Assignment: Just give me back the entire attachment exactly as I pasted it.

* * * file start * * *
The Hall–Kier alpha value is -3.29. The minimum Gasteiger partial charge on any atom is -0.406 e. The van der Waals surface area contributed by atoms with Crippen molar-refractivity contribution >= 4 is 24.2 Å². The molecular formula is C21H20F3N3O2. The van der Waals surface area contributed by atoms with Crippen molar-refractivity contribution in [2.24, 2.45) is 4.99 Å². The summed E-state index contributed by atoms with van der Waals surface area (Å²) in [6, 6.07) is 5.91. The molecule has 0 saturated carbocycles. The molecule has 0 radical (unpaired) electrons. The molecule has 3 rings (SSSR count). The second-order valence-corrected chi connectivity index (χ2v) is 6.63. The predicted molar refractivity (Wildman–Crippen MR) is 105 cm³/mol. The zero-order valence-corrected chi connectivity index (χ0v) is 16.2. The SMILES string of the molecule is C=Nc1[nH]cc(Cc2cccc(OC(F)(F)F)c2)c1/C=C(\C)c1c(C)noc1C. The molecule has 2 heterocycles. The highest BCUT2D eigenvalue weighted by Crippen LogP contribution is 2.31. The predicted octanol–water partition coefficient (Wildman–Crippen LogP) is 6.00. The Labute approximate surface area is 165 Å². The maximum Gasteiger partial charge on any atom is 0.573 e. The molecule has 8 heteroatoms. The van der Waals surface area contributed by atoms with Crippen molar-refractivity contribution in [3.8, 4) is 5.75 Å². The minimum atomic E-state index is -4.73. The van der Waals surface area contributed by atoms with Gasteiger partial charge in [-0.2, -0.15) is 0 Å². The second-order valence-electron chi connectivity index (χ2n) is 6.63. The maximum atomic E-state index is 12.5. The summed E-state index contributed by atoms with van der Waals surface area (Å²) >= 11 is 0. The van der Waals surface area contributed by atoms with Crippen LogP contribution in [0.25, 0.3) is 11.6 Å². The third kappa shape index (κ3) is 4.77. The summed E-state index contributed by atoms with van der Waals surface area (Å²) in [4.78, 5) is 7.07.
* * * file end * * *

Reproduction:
The Hall–Kier alpha value is -3.29. The minimum Gasteiger partial charge on any atom is -0.406 e. The van der Waals surface area contributed by atoms with Crippen molar-refractivity contribution >= 4 is 24.2 Å². The molecular formula is C21H20F3N3O2. The van der Waals surface area contributed by atoms with Crippen molar-refractivity contribution in [2.24, 2.45) is 4.99 Å². The summed E-state index contributed by atoms with van der Waals surface area (Å²) in [6, 6.07) is 5.91. The molecule has 0 saturated carbocycles. The molecule has 0 radical (unpaired) electrons. The molecule has 3 rings (SSSR count). The second-order valence-corrected chi connectivity index (χ2v) is 6.63. The predicted molar refractivity (Wildman–Crippen MR) is 105 cm³/mol. The zero-order valence-corrected chi connectivity index (χ0v) is 16.2. The SMILES string of the molecule is C=Nc1[nH]cc(Cc2cccc(OC(F)(F)F)c2)c1/C=C(\C)c1c(C)noc1C. The molecule has 2 heterocycles. The highest BCUT2D eigenvalue weighted by Crippen LogP contribution is 2.31. The predicted octanol–water partition coefficient (Wildman–Crippen LogP) is 6.00. The Labute approximate surface area is 165 Å². The maximum Gasteiger partial charge on any atom is 0.573 e. The molecule has 8 heteroatoms. The van der Waals surface area contributed by atoms with Crippen molar-refractivity contribution in [3.8, 4) is 5.75 Å². The minimum atomic E-state index is -4.73. The van der Waals surface area contributed by atoms with Gasteiger partial charge in [-0.2, -0.15) is 0 Å². The second-order valence-electron chi connectivity index (χ2n) is 6.63. The maximum atomic E-state index is 12.5. The summed E-state index contributed by atoms with van der Waals surface area (Å²) >= 11 is 0. The van der Waals surface area contributed by atoms with Crippen LogP contribution in [0.25, 0.3) is 11.6 Å². The third kappa shape index (κ3) is 4.77. The summed E-state index contributed by atoms with van der Waals surface area (Å²) in [4.78, 5) is 7.07.